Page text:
So, taking into account everything that I’ve said above, our first indication of what will probably happen is the exit poll. The poll has been jointly commissioned by the BBC, Sky and ITV, and polling will be carried out by Ipsos MORI. The plan is to ask 20,000 people in 100 selected seats – this will include key marginals, but also some safe seats. Clearly the larger sample size should give us a more accurate result, and indeed the 2015 exit poll was far closer to the actual result than any of the polls preceding it. It wasn’t bang on – it still predicted a hung parliament with the Conservatives as the largest party, rather than a Conservative majority – but it was the best indication yet of the final result. And it only polls those that have actually voted, rather than those who say that they will probably vote.

The exit poll result will be announced once the polls close at 10pm.

Staying up to watch the results

I’m not staying up to watch the results – I’m at work tomorrow and I need my sleep. I may stay up for the exit poll result, but will go to bed straight afterwards and put my phone on airplane mode until the morning. I’ve previously woken up in the early hours of the morning, to see news alerts that have stopped me from getting back to sleep. This makes the following day even more of a struggle, especially when it’s bad news.

If you are going to stay up, here’s a guide from Buzzfeed. My advice would be to stay up for the first result from Houghton and Sunderland South, and then take a nap until 2am when it starts getting interesting. Sunderland is a safe Labour seat, so unless there’s a major change (i.e. Labour lose it, or there’s a big change in their share of the vote), it’s unlikely to mean anything for the other 649 constituency elections. Sunderland almost always declares first, by throwing a huge amount of resources at the count.

The Press Association have a list of expected declaration times, if you want to find out when each constituency will declare its results; Halifax, where I live, isn’t expected until 5am tomorrow morning.

What happens next

FiveThirtyEight has listed three scenarios for the result tomorrow. Essentially these are:

  • Conservatives win a bigger majority (what Theresa May called the election to get)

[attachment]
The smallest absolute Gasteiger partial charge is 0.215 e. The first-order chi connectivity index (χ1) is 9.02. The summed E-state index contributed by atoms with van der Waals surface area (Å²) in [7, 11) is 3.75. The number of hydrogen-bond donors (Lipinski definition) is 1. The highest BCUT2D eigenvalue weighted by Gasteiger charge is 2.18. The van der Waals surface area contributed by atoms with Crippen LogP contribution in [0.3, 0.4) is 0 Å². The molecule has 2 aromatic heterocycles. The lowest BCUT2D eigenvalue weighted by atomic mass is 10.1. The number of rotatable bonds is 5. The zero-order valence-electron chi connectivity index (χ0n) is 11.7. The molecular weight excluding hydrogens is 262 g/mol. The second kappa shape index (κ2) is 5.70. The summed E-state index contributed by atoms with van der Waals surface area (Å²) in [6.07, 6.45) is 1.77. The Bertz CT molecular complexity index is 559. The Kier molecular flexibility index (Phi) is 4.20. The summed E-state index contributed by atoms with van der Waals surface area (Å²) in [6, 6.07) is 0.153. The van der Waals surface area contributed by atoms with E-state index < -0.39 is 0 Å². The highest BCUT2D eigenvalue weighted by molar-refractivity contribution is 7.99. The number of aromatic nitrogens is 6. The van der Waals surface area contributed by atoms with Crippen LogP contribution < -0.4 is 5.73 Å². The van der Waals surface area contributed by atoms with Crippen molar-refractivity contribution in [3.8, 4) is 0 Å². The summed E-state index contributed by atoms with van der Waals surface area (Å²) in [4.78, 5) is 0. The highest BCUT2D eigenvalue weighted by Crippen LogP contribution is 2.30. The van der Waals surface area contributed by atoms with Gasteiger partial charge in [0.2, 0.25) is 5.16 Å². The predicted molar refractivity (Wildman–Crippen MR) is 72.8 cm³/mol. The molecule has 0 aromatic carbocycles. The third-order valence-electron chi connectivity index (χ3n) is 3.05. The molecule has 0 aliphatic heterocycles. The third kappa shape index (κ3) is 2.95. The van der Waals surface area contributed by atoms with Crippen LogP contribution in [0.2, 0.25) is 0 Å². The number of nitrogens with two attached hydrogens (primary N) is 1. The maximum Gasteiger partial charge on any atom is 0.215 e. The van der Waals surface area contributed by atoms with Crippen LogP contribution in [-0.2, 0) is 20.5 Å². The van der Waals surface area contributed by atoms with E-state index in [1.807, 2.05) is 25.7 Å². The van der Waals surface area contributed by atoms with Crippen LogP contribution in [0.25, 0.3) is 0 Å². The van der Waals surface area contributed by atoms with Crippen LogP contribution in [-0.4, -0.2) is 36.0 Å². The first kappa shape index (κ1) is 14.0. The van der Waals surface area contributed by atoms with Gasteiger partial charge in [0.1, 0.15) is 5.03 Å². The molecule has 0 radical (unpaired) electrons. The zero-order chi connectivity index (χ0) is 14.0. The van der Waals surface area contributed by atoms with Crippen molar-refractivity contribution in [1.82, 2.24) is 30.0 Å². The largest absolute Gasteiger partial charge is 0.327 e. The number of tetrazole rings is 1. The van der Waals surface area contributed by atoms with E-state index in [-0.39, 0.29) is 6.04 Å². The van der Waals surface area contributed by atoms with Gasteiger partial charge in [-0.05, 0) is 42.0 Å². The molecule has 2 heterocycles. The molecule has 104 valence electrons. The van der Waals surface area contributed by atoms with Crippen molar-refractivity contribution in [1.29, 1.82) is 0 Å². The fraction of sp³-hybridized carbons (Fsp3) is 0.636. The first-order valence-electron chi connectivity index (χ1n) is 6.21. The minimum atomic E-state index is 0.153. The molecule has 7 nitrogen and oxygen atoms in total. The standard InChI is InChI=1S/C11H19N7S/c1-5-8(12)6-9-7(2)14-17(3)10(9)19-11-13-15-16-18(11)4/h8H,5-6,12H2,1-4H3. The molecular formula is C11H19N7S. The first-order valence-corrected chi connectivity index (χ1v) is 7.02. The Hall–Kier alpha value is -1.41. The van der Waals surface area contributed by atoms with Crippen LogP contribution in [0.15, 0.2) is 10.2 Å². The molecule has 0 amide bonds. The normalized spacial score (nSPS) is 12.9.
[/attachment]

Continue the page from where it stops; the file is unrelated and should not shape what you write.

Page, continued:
• Conservatives win a similar majority to now (what I think will happen)
  • A hung parliament

With the polls as they are, any of these could happen, although betting markets suggest that the third option is unlikely. Unlike in 2010, when a hung parliament lead to a coalition government of the Conservatives and Liberal Democrats, a simple coalition wouldn’t be so easy to form this time around. Again, based on the polls (which may be inaccurate), the Conservatives would still be the biggest party, and would only be able to get a majority if in coalition with either Labour or the SNP, which is highly unlikely. The progressive parties – Labour, Liberal Democrats, SNP and the Greens – probably can’t form a majority coalition, unless the polls are way out.

The current administration may continue as a minority government if it fails to achieve a majority, but, historically, such administrations haven’t lasted long. So, if there’s a hung parliament, we could end up back at the polls again in a few months. What fun!

I think, fundamentally, nobody really knows what will happen tomorrow. But the best thing you can do is make sure your vote is cast, and have your say in the result.

June 6, 2017
by Neil Turner

Manchester and London

The past two weeks have seen England fall victim to two separate terrorist attacks, with multiple fatalities in each. I’m fortunate that neither myself or any close friends or family have been directly affected, although some friends know people who were at the Manchester Arena that night and who thankfully were unhurt.

We Brits have had to face the aftermath of many terrorist attacks over the years. In the 1980s and 1990s, it was the IRA; more recently, it’s been Islamic extremists. Each time we’ve mourned the dead, showed solidarity, and then moved on. The terrorists want us to be scared and retaliate, and to demonise those that look like them, or practice the same religion. We can’t give them that satisfaction. The best thing we can do is carry on living our lives as we did before.